How to Live With the 16GB iPhone’s Pitiful Storage
If you’re considering a new iPhone 6S or 6S Plus, you have three pricing tiers to choose from. If your natural instinct defaults to the cheapest of these, you should be prepared to feel another kind of pinch; at just 16GB of storage, that $200 smartphone will fill up in a hurry. Here’s why, and how to deal.
Plenty of digital ink has been spilled lamenting the 16GB iPhone’s very existence, which is fair, because it gives people very little space to work with. It’s worth quickly recapping the issues that encumber Apple’s entry-price device, but not dwelling on them, because life’s too short and it’s not that bad.
The most important thing to remember about a 16GB iPhone is that it’s not really 16GB. Or rather, much of that 16GB isn’t actually yours. They’ve been claimed by Apple, both through iOS and preloaded, non-deletable apps like iBooks, Music, Photo Booth, and nearly two dozen (!) more. We won’t know how much space truly belongs to you until the iPhone 6S ships, but 10GB would be a very generous estimate.
How much room is that in practice? A single graphics-intensive game like Infinity Blade III can take up nearly 2GB on its own, a fifth of your allotted space. A single HD movie, say, Pitch Perfect 2, takes up 5GB, or half of your iPhone’s storage.
Even if high-impact games and locally stored media don’t appeal to you, the real killer will be your photo collection. The new iPhone’s 12MP shooter will take beautiful shots, but at larger file sizes than the 8MP iPhone 6 did. It also includes a “Live Photos” feature that’s on by default, turning each of your pics into a space-hogging mini-movie. And that’s before we even get to the 4K video it can shoot, which will take you through your ceiling faster than Willy Wonka’s elevator.
If none of that deters you from the 16GB iPhone, don’t worry. We’re here for you.
Turn Off Live Photos
Unless you want to turn your life into a Harry Potter tapestry, you don’t need Apple’s new Live Photos feature in your life. Videos take up much, much more space than videos, and this turns your photos into videos by default. Presumably you’ll have the option to axe it in Settings > Photos & Camera.
Tweak Your HDR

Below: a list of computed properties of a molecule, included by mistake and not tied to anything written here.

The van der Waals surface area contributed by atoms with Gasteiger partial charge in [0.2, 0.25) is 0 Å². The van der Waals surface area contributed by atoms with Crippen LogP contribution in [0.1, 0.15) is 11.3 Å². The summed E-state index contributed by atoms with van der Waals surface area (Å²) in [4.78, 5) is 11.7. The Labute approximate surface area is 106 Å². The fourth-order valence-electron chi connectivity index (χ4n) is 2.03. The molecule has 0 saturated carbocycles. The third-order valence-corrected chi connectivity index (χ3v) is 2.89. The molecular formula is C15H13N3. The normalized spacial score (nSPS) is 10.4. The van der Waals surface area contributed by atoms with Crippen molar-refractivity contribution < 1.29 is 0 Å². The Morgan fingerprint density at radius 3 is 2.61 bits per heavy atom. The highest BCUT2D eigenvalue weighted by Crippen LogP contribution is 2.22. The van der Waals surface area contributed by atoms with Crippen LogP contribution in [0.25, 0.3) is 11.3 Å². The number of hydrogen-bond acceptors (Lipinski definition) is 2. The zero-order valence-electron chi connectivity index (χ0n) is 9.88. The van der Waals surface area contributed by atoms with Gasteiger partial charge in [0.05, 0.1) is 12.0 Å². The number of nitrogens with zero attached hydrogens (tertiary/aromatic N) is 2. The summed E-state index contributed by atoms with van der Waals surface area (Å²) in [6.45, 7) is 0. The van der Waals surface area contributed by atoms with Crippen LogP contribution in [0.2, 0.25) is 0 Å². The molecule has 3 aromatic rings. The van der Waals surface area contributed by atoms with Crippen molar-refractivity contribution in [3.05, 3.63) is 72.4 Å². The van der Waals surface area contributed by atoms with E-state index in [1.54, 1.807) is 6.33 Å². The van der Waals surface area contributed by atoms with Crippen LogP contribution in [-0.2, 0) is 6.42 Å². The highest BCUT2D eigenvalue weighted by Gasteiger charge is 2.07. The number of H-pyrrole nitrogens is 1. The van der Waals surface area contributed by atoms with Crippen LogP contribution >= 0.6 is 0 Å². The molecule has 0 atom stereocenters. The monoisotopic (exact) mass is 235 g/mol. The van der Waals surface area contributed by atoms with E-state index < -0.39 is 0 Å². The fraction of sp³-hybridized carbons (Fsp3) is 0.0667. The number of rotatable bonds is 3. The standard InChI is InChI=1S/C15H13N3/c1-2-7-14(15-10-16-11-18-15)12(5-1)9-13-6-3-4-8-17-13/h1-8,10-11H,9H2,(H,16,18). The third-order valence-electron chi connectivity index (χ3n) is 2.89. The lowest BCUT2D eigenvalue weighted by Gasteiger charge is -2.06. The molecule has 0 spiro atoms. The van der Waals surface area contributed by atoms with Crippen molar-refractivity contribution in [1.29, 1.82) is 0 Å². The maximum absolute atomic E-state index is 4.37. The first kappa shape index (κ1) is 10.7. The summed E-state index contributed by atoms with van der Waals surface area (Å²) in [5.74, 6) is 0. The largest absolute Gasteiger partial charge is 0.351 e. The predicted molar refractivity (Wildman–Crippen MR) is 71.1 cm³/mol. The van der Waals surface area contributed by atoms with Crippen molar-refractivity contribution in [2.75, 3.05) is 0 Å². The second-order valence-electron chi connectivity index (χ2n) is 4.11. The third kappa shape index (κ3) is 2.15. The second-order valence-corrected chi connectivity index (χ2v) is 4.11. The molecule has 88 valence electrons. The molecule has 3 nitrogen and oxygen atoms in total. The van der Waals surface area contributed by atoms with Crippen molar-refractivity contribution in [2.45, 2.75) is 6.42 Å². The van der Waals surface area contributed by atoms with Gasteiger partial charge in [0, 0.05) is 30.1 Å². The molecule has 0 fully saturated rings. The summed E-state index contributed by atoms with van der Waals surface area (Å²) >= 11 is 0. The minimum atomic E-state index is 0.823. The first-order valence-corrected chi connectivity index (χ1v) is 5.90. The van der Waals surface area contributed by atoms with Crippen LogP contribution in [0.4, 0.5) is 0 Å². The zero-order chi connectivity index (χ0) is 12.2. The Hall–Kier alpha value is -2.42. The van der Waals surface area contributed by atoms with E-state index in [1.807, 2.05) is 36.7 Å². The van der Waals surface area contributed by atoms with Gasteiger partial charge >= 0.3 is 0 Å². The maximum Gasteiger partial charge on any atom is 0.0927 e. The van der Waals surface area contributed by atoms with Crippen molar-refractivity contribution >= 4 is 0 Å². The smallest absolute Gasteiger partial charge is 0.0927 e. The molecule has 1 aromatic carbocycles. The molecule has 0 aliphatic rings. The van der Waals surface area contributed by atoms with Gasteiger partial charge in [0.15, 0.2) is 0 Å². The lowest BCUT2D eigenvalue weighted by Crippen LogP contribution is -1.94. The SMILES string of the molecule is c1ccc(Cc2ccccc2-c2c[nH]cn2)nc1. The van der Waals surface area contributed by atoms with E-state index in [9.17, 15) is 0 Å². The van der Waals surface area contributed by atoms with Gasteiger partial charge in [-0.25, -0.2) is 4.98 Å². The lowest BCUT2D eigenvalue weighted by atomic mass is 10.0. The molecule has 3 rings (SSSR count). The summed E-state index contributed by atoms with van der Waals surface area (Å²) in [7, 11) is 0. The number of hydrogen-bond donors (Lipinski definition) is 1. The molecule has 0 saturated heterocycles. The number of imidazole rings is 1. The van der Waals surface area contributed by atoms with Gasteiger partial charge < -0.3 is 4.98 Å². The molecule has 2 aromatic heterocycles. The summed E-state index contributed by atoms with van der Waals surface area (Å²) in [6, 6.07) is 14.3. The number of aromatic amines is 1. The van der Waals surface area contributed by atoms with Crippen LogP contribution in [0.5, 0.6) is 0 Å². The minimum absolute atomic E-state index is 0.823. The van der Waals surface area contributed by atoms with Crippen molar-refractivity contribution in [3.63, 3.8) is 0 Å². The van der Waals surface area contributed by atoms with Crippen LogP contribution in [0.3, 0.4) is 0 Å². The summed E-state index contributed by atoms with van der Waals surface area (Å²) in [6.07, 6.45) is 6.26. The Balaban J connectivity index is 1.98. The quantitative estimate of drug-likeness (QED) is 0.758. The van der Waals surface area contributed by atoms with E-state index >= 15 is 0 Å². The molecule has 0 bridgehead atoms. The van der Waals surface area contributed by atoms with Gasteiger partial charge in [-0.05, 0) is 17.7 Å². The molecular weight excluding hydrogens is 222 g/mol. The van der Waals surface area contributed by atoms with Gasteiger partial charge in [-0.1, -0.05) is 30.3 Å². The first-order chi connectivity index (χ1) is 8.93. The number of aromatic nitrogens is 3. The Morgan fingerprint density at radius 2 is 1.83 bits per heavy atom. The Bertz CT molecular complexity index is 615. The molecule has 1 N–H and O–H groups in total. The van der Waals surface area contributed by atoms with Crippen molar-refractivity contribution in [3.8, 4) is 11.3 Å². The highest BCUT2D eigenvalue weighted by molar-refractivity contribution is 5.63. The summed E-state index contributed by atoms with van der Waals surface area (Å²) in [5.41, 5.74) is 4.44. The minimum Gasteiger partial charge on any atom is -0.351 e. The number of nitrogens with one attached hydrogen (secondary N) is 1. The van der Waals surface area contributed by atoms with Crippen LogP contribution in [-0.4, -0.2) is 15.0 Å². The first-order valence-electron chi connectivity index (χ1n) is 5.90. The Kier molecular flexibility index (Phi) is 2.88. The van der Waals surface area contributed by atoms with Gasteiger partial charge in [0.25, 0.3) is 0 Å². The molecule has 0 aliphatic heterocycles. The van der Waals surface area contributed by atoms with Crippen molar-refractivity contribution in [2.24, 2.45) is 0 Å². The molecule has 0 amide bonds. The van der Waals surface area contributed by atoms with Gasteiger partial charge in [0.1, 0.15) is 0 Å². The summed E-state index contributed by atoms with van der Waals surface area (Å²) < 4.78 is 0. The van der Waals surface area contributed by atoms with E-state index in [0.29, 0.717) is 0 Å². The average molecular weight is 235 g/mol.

While you’re in your Camera Settings, go ahead adjust your HDR. It combines multiples pictures at different exposures to give you one great shot, which would be great if it didn’t also save the original image. Double photos take double the space. Go to Settings > Photos & Camera > Keep Normal Photo and unselect it.
4K No Way
Just because you can shoot 4K video with the new iPhone doesn’t mean you should. Even if you had unlimited storage at your disposal, it’s unlikely you have a device that can view 4K, or even if you did, that the perceptible difference from a 1080p video would make the added space worth it.
Head for Apple’s Cloud…
The sure-fire solution to your storage woes is to spend your way out. Along with its new iPhones, this week Apple slashed its iCloud pricing to be more in line with its rivals. You can now get 50GB of cloud storage for a dollar a month. Basically, if you’re comfortable keeping the bulk of your photos and music in Apple’s cloud, you can spend 24 bucks over the phone’s two-year cycle for the equivalent storage of a phone that costs $100 more. Features like iCloud Photo Library also automate the process of saving space. Just go to Settings > Photos & Camera > Optimize Storage, and your phone will store thumbnails of your photos locally instead of full, bulky files.
…Or For Someone Else’s
Apple’s not your only option. Cloud services like Dropbox, Google Photos, and Amazon Prime Photos let you auto-upload your photos the instant you take them, keeping them safe in a digital locker, meaning you can delete as you go. (You can also auto-upload to multiple services, for extra backup). Some, like Carousel, Dropbox’s photo organizer, will automatically go in and delete pics from your phone that it has already backed up. Google Photos is free, Amazon Prime Photos is included in a $99/year Prime membership, and Dropbox starts at 2GB free, up to 1TB for $99 per year.
Audit Your Apps
Download whatever apps you want. Go nuts. But check back in every few weeks, and nuke any that you haven’t used in that time. Better still, if you find yourself approaching your 16GB limit, go to Settings > General > Usage > Manage Storage to see which apps are prime offenders. You’ll find that Messages eats up more than you thought (those pics!), as does Podcasts, News, and your music or comic book apps of choice. Clean house; you can always download again when you need it.
Embrace the Upgrade
OK, so this one’s a gimme, but staying current on your OS and app upgrades will help more than it has in years past. In iOS 9, Apple has introduced “app thinning,” a combination of enhancements that amount to apps taking up only as much space as they need in the moment. As long as developers are on board, you’ll see major improvements, especially on multi-level games.
Just Go 64GB
Living happily with a 16GB iPhone is doable, I promise. It just takes a lot of active management. If that amount of time fiddling with your iPhone is worth $100 to you, then by all means, spend that money elsewhere. If you’d just as soon spend more time playing Monument Valley than deleting it, well, you might as well pay up.
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